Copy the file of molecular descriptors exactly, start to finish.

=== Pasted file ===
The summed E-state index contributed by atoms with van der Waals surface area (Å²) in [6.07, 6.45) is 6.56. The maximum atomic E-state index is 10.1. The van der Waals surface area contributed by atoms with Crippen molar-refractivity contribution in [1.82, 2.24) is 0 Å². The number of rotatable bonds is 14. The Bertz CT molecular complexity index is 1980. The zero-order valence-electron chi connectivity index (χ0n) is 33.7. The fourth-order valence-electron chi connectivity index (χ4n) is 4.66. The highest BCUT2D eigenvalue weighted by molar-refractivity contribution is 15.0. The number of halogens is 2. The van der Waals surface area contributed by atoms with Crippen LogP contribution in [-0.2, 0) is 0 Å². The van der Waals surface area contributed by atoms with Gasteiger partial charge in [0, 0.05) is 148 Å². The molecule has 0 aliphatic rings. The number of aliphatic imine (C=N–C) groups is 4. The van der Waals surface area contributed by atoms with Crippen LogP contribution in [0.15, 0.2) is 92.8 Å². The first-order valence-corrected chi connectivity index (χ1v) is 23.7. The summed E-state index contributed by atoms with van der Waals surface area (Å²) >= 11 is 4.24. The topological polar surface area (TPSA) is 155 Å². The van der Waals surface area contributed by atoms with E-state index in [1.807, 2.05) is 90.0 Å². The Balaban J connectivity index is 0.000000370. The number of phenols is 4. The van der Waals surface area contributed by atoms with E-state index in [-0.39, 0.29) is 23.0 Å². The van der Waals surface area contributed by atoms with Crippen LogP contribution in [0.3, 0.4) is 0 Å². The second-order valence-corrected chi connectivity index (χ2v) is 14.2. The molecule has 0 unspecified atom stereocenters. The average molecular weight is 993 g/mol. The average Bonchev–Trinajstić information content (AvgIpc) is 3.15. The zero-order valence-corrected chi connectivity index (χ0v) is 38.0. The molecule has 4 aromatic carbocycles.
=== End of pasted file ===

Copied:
The summed E-state index contributed by atoms with van der Waals surface area (Å²) in [6.07, 6.45) is 6.56. The maximum atomic E-state index is 10.1. The van der Waals surface area contributed by atoms with Crippen molar-refractivity contribution in [1.82, 2.24) is 0 Å². The number of rotatable bonds is 14. The Bertz CT molecular complexity index is 1980. The zero-order valence-electron chi connectivity index (χ0n) is 33.7. The fourth-order valence-electron chi connectivity index (χ4n) is 4.66. The highest BCUT2D eigenvalue weighted by molar-refractivity contribution is 15.0. The number of halogens is 2. The van der Waals surface area contributed by atoms with Crippen LogP contribution in [-0.2, 0) is 0 Å². The van der Waals surface area contributed by atoms with Gasteiger partial charge in [0, 0.05) is 148 Å². The molecule has 0 aliphatic rings. The number of aliphatic imine (C=N–C) groups is 4. The van der Waals surface area contributed by atoms with Crippen LogP contribution in [0.15, 0.2) is 92.8 Å². The first-order valence-corrected chi connectivity index (χ1v) is 23.7. The summed E-state index contributed by atoms with van der Waals surface area (Å²) >= 11 is 4.24. The topological polar surface area (TPSA) is 155 Å². The van der Waals surface area contributed by atoms with E-state index in [1.807, 2.05) is 90.0 Å². The Balaban J connectivity index is 0.000000370. The number of phenols is 4. The van der Waals surface area contributed by atoms with E-state index in [-0.39, 0.29) is 23.0 Å². The van der Waals surface area contributed by atoms with Crippen LogP contribution in [0.3, 0.4) is 0 Å². The second-order valence-corrected chi connectivity index (χ2v) is 14.2. The molecule has 0 unspecified atom stereocenters. The average molecular weight is 993 g/mol. The average Bonchev–Trinajstić information content (AvgIpc) is 3.15. The zero-order valence-corrected chi connectivity index (χ0v) is 38.0. The molecule has 4 aromatic carbocycles.